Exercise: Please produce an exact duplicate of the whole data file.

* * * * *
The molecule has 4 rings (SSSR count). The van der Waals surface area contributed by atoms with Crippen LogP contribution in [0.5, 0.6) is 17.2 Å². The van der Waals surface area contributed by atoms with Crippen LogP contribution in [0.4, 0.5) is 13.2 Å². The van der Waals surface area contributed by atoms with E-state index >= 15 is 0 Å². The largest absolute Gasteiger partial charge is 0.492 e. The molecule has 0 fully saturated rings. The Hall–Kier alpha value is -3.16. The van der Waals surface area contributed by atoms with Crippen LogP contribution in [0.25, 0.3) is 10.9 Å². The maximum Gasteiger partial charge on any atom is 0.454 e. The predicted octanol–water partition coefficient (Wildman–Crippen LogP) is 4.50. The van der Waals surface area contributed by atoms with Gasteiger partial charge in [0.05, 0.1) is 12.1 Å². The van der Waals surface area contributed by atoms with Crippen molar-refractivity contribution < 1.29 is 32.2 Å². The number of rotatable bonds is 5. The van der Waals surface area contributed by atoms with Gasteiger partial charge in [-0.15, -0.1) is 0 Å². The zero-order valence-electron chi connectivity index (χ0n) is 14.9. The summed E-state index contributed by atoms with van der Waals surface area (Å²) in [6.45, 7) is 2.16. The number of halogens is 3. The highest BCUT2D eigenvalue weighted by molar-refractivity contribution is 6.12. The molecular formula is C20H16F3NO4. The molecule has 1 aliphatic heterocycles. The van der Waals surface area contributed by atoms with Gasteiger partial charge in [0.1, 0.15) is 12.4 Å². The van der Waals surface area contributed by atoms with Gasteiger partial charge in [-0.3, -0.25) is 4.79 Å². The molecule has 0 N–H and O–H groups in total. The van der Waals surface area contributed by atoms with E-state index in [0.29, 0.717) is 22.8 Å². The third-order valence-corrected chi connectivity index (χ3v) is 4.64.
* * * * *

The molecule has 4 rings (SSSR count). The van der Waals surface area contributed by atoms with Crippen LogP contribution in [0.5, 0.6) is 17.2 Å². The van der Waals surface area contributed by atoms with Crippen LogP contribution in [0.4, 0.5) is 13.2 Å². The van der Waals surface area contributed by atoms with E-state index >= 15 is 0 Å². The largest absolute Gasteiger partial charge is 0.492 e. The molecule has 0 fully saturated rings. The Hall–Kier alpha value is -3.16. The van der Waals surface area contributed by atoms with Crippen LogP contribution in [0.25, 0.3) is 10.9 Å². The maximum Gasteiger partial charge on any atom is 0.454 e. The predicted octanol–water partition coefficient (Wildman–Crippen LogP) is 4.50. The van der Waals surface area contributed by atoms with Gasteiger partial charge in [0.05, 0.1) is 12.1 Å². The van der Waals surface area contributed by atoms with Crippen molar-refractivity contribution < 1.29 is 32.2 Å². The number of rotatable bonds is 5. The van der Waals surface area contributed by atoms with Gasteiger partial charge in [-0.15, -0.1) is 0 Å². The zero-order valence-electron chi connectivity index (χ0n) is 14.9. The summed E-state index contributed by atoms with van der Waals surface area (Å²) in [6.45, 7) is 2.16. The number of halogens is 3. The highest BCUT2D eigenvalue weighted by molar-refractivity contribution is 6.12. The molecular formula is C20H16F3NO4. The molecule has 1 aliphatic heterocycles. The van der Waals surface area contributed by atoms with Gasteiger partial charge in [0.1, 0.15) is 12.4 Å². The van der Waals surface area contributed by atoms with Gasteiger partial charge in [-0.3, -0.25) is 4.79 Å². The molecule has 0 N–H and O–H groups in total. The van der Waals surface area contributed by atoms with E-state index in [0.29, 0.717) is 22.8 Å². The third-order valence-corrected chi connectivity index (χ3v) is 4.64.